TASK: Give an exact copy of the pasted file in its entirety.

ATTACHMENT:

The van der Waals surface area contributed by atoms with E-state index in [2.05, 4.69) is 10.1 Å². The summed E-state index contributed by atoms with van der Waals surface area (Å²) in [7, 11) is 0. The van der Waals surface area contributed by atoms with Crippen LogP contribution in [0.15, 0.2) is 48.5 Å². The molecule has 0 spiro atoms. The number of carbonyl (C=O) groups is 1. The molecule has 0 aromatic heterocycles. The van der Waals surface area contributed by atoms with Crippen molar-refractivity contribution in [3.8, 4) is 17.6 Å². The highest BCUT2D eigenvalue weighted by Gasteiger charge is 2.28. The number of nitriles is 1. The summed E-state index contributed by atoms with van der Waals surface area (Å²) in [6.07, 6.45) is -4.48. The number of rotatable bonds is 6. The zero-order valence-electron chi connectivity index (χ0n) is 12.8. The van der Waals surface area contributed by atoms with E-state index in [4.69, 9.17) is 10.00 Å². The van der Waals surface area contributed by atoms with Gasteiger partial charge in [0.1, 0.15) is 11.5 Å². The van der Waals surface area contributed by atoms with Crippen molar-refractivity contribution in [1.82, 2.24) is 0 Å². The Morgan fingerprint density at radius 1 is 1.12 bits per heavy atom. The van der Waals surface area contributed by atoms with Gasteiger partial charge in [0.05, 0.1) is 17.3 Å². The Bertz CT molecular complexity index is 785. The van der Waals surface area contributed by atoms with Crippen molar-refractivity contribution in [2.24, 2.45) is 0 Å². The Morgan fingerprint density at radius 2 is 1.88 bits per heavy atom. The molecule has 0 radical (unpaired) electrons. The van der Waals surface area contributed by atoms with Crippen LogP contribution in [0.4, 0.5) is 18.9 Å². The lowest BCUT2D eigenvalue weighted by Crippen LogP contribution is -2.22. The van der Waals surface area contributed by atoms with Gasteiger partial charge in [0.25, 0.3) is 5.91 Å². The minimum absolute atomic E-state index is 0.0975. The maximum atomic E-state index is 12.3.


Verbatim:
The van der Waals surface area contributed by atoms with E-state index in [2.05, 4.69) is 10.1 Å². The summed E-state index contributed by atoms with van der Waals surface area (Å²) in [7, 11) is 0. The van der Waals surface area contributed by atoms with Crippen LogP contribution in [0.15, 0.2) is 48.5 Å². The molecule has 0 spiro atoms. The number of carbonyl (C=O) groups is 1. The molecule has 0 aromatic heterocycles. The van der Waals surface area contributed by atoms with Crippen molar-refractivity contribution in [3.8, 4) is 17.6 Å². The highest BCUT2D eigenvalue weighted by Gasteiger charge is 2.28. The number of nitriles is 1. The summed E-state index contributed by atoms with van der Waals surface area (Å²) in [6.07, 6.45) is -4.48. The number of rotatable bonds is 6. The zero-order valence-electron chi connectivity index (χ0n) is 12.8. The van der Waals surface area contributed by atoms with E-state index in [4.69, 9.17) is 10.00 Å². The van der Waals surface area contributed by atoms with Gasteiger partial charge in [0.1, 0.15) is 11.5 Å². The van der Waals surface area contributed by atoms with Crippen molar-refractivity contribution in [1.82, 2.24) is 0 Å². The Morgan fingerprint density at radius 1 is 1.12 bits per heavy atom. The van der Waals surface area contributed by atoms with Gasteiger partial charge in [0.05, 0.1) is 17.3 Å². The Bertz CT molecular complexity index is 785. The van der Waals surface area contributed by atoms with Crippen molar-refractivity contribution in [2.24, 2.45) is 0 Å². The Morgan fingerprint density at radius 2 is 1.88 bits per heavy atom. The molecule has 0 radical (unpaired) electrons. The van der Waals surface area contributed by atoms with Crippen LogP contribution in [0.4, 0.5) is 18.9 Å². The lowest BCUT2D eigenvalue weighted by Crippen LogP contribution is -2.22. The van der Waals surface area contributed by atoms with Gasteiger partial charge in [0.25, 0.3) is 5.91 Å². The minimum absolute atomic E-state index is 0.0975. The maximum atomic E-state index is 12.3.